Ward, who hosts a monthly radio show called "I Object! Justice Examined" on RightTalk Radio, earned her Juris Doctor, 1980, from the Texas Tech University School of Law and her Bachelor of Arts in Economics, 1977, from Texas A & M University. Her previous letter to VDARE.COM about Bush's betrayal regarding the Jose Luis Medellin case is here.
From: Cristina Smith (e-mail her)
Re: Edwin S. Rubenstein's Column: WSJ Misses Fraud Behind "Alien" Mortgage Boom
When illegal aliens buy homes they check the "citizen" box. That way, banks don't perform background checks.
Or sometimes houses are put in the names of their anchor baby citizen children.
In California we have a dire need for affordable housing. Upward market pressure would be alleviated if the practice of selling and renting to illegals ended.
Smith is a hospital employee who writes that she has worked for years with immigrant patients from all backgrounds and walks of life who get free medical care on various welfare and Medi-Cal programs.
From: J.J. Moon
Re: Joe Guzzardi's Column: Say It Isn't So! Bruce Springsteen Is An Open Borders Advocate!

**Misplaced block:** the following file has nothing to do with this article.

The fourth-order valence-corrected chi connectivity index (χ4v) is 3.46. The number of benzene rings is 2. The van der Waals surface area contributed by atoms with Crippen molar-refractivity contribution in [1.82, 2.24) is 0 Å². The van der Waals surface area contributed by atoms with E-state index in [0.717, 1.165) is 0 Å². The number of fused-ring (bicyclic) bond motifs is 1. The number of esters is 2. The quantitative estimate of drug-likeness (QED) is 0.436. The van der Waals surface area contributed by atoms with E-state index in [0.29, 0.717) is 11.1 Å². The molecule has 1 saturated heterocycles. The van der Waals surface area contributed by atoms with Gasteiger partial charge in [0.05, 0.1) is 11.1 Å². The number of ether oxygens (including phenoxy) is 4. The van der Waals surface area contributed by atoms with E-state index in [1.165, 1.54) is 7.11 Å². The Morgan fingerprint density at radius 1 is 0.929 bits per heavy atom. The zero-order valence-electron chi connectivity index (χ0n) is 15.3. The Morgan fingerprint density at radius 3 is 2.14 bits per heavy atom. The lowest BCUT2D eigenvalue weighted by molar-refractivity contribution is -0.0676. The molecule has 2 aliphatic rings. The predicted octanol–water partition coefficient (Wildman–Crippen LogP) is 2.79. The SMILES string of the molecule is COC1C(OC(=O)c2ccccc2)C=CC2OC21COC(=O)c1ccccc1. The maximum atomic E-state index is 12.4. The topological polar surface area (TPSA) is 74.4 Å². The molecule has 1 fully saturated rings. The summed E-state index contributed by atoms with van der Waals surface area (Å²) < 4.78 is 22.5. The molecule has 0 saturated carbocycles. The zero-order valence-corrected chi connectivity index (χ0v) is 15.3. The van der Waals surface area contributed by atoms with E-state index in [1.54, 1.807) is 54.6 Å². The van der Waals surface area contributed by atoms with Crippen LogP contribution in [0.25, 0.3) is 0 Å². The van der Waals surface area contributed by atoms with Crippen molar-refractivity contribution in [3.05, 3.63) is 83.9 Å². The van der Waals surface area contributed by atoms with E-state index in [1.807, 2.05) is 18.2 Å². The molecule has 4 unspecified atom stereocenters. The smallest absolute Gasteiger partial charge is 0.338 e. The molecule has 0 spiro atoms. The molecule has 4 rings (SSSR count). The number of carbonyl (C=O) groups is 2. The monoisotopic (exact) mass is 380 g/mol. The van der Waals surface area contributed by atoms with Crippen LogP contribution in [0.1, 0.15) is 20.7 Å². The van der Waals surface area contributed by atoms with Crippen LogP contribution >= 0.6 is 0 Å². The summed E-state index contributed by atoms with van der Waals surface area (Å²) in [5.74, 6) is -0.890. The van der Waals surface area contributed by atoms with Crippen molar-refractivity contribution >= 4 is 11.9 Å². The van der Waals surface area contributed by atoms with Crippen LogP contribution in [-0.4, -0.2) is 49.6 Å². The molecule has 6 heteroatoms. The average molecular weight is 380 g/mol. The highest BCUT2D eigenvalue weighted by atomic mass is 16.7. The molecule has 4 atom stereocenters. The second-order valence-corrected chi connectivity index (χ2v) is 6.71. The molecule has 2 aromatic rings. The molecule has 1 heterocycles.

A further note on Guzzardi's column: Springsteen grew up in Freehold, the subject of his song "My Hometown," which alludes to the race riot there in the late 1960s. (See the video here. Lyrics are here.)
Recently, a handyman was at over my house in Ocean County cleaning my ducts and we started talking.
It turns out the guy lives in Freehold. When he went to enroll his kid in school, he found to his amazement that there were only two black children in a town that formerly was noted for a large African-American population.
Meanwhile, there was a whole class of Mexican kids being taught in Spanish.
Guzzardi's comments about how Springsteen is missing the illegal immigration connection have even more meaning than he may have realized.
Send Moon mail c/o firstname.lastname@example.org
From: Brian Hassler (e-mail him)
I relate to Guzzardi's feelings about Bruce Springsteen.
I was a huge Springsteen fan dating back to 1974. Since I grew up in a small, working-class town in New Jersey at the same time as Springsteen, I felt a strong affinity to him and his music.
But that changed in the 1980's. By then, I was living in California and was increasingly concerned with illegal immigration, or more directly, why no one else seemed to be worried about it.
By that time, Springsteen had become a pretentious millionaire populist (think of John Lennon singing "imagine no possessions.") Bruce's music no longer resonated with me.
When I learned of Springsteen's open borders proclivities in the 1990s, it angered me even though I wasn't really surprised.
I stopped listening to his music altogether. That saddens me since Springsteen was once my favorite artist.
However, I refuse to compromise on immigration or patronize anyone who, like Springsteen, will use his considerable resources to help the other side.
Hassler is retired from the Department of Defense.